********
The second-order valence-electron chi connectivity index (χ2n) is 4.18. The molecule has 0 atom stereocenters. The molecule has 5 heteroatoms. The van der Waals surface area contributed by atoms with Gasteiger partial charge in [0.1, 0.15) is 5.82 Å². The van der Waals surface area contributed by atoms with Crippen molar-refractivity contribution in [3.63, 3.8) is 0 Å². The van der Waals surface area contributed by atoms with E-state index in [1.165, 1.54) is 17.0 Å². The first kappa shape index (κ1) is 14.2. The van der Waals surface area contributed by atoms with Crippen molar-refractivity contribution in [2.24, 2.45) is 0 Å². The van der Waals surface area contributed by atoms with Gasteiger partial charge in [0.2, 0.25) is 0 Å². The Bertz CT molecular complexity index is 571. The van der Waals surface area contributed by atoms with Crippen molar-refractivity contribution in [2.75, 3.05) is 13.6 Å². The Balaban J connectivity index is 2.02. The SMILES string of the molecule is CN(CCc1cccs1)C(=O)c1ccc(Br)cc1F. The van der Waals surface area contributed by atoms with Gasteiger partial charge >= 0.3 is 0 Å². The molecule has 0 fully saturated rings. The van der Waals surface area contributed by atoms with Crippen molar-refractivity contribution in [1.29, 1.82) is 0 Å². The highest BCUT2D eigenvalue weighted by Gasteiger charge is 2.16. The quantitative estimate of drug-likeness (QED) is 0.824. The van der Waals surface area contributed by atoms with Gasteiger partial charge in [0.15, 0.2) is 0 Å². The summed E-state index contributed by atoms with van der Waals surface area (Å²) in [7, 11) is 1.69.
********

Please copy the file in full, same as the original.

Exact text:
The second-order valence-electron chi connectivity index (χ2n) is 4.18. The molecule has 0 atom stereocenters. The molecule has 5 heteroatoms. The van der Waals surface area contributed by atoms with Gasteiger partial charge in [0.1, 0.15) is 5.82 Å². The van der Waals surface area contributed by atoms with Crippen molar-refractivity contribution in [3.63, 3.8) is 0 Å². The van der Waals surface area contributed by atoms with E-state index in [1.165, 1.54) is 17.0 Å². The first kappa shape index (κ1) is 14.2. The van der Waals surface area contributed by atoms with Crippen molar-refractivity contribution in [2.24, 2.45) is 0 Å². The van der Waals surface area contributed by atoms with Gasteiger partial charge in [0.2, 0.25) is 0 Å². The Bertz CT molecular complexity index is 571. The van der Waals surface area contributed by atoms with Crippen molar-refractivity contribution in [2.75, 3.05) is 13.6 Å². The Balaban J connectivity index is 2.02. The SMILES string of the molecule is CN(CCc1cccs1)C(=O)c1ccc(Br)cc1F. The van der Waals surface area contributed by atoms with Gasteiger partial charge >= 0.3 is 0 Å². The molecule has 0 fully saturated rings. The van der Waals surface area contributed by atoms with Crippen molar-refractivity contribution in [1.29, 1.82) is 0 Å². The highest BCUT2D eigenvalue weighted by Gasteiger charge is 2.16. The quantitative estimate of drug-likeness (QED) is 0.824. The van der Waals surface area contributed by atoms with Gasteiger partial charge in [0.15, 0.2) is 0 Å². The summed E-state index contributed by atoms with van der Waals surface area (Å²) in [7, 11) is 1.69.